Anonymous
I purchased a soda this afternoon, and after I drank it, it occurred to me that perhaps someone took a sip and put it back into the freezer. I remember the answer you gave back in November 2015 about a somewhat similar incident and felt good about it, but then I saw that you guys have revised your statement that HIV dies when exposed to air, and now you're stating that it begins to break down when exposed to air. I also saw that you stated that even though it is breaking down and not dead, that since it's exposed to air it cannot transmit outside of the body. Would that apply to the incident I had this afternoon with the soda bottle? I have 9 cavities that need to be filled over the next few months, so since there are holes in my teeth, would that affect the chances of HIV transmission? Thank you for reading this.
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Anonymous
Hi there, and thanks a lot for contacting the AIDS Vancouver Helpline for your HIV/AIDS related health information. It seems you're concerned about the possibility of HIV transmitting from a used drink. We're happy to answer your question for you.

This is a no risk situation. To understand why, know that HIV is a very fragile virus that is rendered intransmissible on exposure to air. In your case, it is worthwhile to check out our transmission equation to get a better sense of what is required for transmission to occur:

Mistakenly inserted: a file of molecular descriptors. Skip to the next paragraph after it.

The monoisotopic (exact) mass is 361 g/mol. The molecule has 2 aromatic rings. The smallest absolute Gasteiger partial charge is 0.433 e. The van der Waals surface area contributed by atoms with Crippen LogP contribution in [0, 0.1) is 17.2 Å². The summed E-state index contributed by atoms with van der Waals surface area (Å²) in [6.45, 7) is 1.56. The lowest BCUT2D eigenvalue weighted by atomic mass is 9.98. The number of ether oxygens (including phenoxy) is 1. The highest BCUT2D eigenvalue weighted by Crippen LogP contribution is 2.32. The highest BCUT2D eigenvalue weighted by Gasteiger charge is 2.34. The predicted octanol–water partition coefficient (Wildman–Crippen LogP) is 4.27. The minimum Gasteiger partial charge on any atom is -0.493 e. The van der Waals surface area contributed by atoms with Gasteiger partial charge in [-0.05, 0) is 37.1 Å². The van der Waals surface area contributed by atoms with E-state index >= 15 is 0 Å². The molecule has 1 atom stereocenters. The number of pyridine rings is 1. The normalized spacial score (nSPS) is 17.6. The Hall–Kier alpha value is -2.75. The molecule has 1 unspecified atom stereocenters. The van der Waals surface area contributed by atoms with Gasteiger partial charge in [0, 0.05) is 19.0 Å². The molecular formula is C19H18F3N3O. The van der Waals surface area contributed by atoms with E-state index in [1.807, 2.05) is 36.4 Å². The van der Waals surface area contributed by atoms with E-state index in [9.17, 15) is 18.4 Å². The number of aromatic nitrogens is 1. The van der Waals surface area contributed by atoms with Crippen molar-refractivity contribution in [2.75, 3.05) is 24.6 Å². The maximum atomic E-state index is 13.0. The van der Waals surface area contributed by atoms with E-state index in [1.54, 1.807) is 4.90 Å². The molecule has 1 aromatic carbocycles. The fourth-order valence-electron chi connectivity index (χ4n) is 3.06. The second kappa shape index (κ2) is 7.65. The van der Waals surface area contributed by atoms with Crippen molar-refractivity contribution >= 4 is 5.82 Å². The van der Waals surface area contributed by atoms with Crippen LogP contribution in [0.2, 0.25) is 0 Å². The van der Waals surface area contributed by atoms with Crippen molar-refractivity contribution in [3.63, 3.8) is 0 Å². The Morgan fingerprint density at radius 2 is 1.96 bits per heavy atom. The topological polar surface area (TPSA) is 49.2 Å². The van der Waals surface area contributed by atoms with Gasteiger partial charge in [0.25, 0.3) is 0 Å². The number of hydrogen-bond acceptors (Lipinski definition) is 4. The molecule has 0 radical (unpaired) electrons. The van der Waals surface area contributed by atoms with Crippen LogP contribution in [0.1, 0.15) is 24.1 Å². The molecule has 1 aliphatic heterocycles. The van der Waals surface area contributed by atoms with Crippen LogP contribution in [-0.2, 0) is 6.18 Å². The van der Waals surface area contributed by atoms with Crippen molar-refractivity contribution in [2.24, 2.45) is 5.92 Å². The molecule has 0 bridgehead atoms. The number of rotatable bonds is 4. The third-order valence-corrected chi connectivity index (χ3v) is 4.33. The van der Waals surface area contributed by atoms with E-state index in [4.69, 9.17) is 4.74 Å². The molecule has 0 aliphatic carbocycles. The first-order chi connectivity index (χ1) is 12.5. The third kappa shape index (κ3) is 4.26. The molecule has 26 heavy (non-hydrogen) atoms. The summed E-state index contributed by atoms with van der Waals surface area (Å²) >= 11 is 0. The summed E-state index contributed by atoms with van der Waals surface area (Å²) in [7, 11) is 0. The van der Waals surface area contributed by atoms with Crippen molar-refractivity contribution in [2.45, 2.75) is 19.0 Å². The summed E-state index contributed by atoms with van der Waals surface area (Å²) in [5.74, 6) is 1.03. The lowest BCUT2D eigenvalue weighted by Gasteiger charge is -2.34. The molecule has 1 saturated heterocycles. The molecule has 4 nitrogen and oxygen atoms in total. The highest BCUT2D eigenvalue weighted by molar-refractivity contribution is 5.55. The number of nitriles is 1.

HIV TRANSMISSION EQUATION


BODY FLUID
+
ACTIVITY
+
DIRECT ACCESS TO BLOODSTREAM
---------- -------- ----------------------------
• blood (including menstrual) • unprotected anal or vaginal intercourse • vagina
• semen • sharing needles • anus
• pre-cum • mother to child (in specific cases) • urethra in the penis
• rectal secretions • open cuts and sores (in theory)
• vaginal fluids • other mucosal membranes
• breast milk • points of needle injection
You'll see that required for transfer are all of a fluid known to be involved in transfer, an activity known to be involved in transfer, and direct access to the bloodstream. Your situation involves none of these things. Saliva is not a fluid known to be involved in transfer, consuming a fluid potentially containing the virus is not an activity known to be involved in transfer, nor is there direct access to the bloodstream whatsoever. Having cavities does not increase the risk at all.

Thanks a lot for contacting the AIDS Vancouver Helpline with your question, we hope it has been answered fully.

Trevor

AIDS Vancouver Helpline/Online

helpline.aidsvancouver.org
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= RISK OF HIV TRANSMISSION